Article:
Canadians carried away by minister's bare shoulders: A provocative picture may help Kim Campbell become leader of her country. Hugh Winsor reports from Ottawa

Hugh Windsor
Sunday 04 April 1993 00:02

SHE MAY read Tolstoy in Russian and play a mean Bach on the cello, but it was bare shoulders that put Avril Phaedra 'Kim' Campbell on a fast track to be Canada's next prime minister. Not since Pierre Trudeau was snapped sliding down a banister in Marlborough House - he was attending a Commonwealth leaders' conference shortly after being elected prime minister - has so much Canadian public attention turned on one photograph.

Ms Campbell, 46, is a twice- divorced Vancouver lawyer and university lecturer who has been in federal politics for less than five years. While obviously talented, intelligent and different, she has yet to reveal much of substance about how she would approach the leader's job. But she has been embraced by an electorate fed up with Brian Mulroney, who will stand down as Conservative leader and Prime Minister in June. The candidate picked by the party convention that month will automatically become prime minister until the election, which must be held by November.

Ms Campbell is being described as everything from Canada's Madonna to its Margaret Thatcher. The polls suggest that a Conservative Party led by her would double its support to more than 40 per cent, enough to overtake the Liberals led by Jean Chretien, who have topped the polls for the past three years.

Much of Ms Campbell's appeal can be traced to her cool, unstuffy handling of the media hullabaloo over the photograph: an arresting image of her standing, as if naked, behind a suit of lawyer's robes. It was taken almost three years ago, shortly after she became justice minister.

A Vancouver feminist photographer, Barbara Woodley, was assembling portraits for a book on unconventional women. Ms Campbell agreed to pose, holding the robes towards the camera to symbolise the law as a protection for women. Ms Woodley says they realised simultaneously that bra straps would detract from the aesthetic effect, and the minister agreed to drop them.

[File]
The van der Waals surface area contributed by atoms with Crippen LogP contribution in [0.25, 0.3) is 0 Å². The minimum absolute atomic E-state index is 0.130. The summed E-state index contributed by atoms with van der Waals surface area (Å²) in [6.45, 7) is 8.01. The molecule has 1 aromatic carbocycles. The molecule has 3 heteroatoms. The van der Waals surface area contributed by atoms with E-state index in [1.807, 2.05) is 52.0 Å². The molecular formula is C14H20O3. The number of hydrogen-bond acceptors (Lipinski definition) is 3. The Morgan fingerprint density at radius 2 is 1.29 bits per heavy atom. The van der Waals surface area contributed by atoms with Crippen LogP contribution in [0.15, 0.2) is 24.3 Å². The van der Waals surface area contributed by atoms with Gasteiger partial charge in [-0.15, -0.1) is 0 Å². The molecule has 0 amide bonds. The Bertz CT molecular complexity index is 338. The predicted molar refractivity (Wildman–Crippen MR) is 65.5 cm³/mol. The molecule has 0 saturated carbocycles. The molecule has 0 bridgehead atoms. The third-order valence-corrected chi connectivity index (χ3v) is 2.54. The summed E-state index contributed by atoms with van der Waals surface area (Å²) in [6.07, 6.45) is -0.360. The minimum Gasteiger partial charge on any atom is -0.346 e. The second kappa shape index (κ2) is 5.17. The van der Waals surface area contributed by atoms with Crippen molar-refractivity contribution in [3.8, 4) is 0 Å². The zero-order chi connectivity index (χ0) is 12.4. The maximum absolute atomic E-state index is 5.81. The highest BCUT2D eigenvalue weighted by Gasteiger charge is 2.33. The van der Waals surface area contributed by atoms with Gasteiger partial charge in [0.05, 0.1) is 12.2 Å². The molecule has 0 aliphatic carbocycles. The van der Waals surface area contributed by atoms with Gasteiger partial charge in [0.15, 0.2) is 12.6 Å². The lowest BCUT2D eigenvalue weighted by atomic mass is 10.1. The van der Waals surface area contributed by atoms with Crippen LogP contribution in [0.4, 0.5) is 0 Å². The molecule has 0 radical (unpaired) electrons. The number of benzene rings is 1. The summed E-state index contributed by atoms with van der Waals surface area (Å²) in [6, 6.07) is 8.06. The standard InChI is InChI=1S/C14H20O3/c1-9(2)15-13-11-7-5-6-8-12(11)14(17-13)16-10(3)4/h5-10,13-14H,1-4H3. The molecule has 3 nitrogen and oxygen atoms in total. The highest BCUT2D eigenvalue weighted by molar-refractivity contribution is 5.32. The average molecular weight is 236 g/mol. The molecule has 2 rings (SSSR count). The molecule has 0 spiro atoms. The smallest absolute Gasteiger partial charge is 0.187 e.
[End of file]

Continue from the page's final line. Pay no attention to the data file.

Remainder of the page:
The result is a photograph that suggests far more than intended. Ms Woodley's book received little public attention at first, and became notorious only months later when the Ottawa Citizen spotted the portrait on display in the lobby of the National Arts Centre, and published it on its front page.

Ms Campbell has dismissed the fuss about the picture as 'a hoot', and says her only complaint is that no one has noticed that she has lost 30lb since it was taken. She represents a startling break from the greyness of most Canadian politicians. She has described herself as an intellectual, and once joked that she had a three-digit IQ.

During her speech to launch her campaign, she joked about the support she had received from 'raunchy ranchers', and said that was because 'they know that under this cool, arrogant, intellectual, urbane exterior, there beats the heart of a Texas line dancer'. (Line dancing is a new fad among country and western music fans.) On another occasion, she teased a male television technician, saying that his efforts to attach a microphone to her bodice was the closest she had had to a pass since her marriage broke up.

Propelled by her powerful media chemistry, Ms Campbell, at present Minister of Defence, is far ahead in the Conservative Party leadership race. Last week, she flew directly from the launch of her glitzy campaign to a conference of Nato defence ministers in Brussels. That was followed by a brief visit to London for discussions with the Defence Secretary, Malcolm Rifkind, about Bosnia and Somalia.

Ms Campbell's independent streak surfaced early when, at 12, she rejected her given names, Avril Phaedra, and called herself Kim. As a talented musician - she plays classical piano and cello and more popular music on guitar - her father expected her to follow a stage career.

She chose, however, to study political science and, after an undergraduate degree at the University of British Columbia, she moved to the London School of Economics. She acquired a passable capacity in Russian and travelled in the Soviet Union for three months. After a temporary lecturing job in Vancouver, she married Nathan Divinsky, a professor and chess master 20 years her senior. The marriage broke up a decade later.

When she failed to obtain a permanent teaching position, she returned to university and obtained a law degree. While practising law, she became involved in politics on the local school board, then was elected to the provincial legislature. She switched to national politics in the 1988 election, and gained some attention for her strong support of Mr Mulroney's campaign to conclude a free trade agreement with the United States.

She was promoted quickly into the Cabinet, and within two years became minister of justice. She promoted a number of controversial Bills dealing with abortion, gay rights and other human rights issues, but her critics say her initiatives were dictated more by legal necessity than strong philosophical commitment.

(Photograph omitted)

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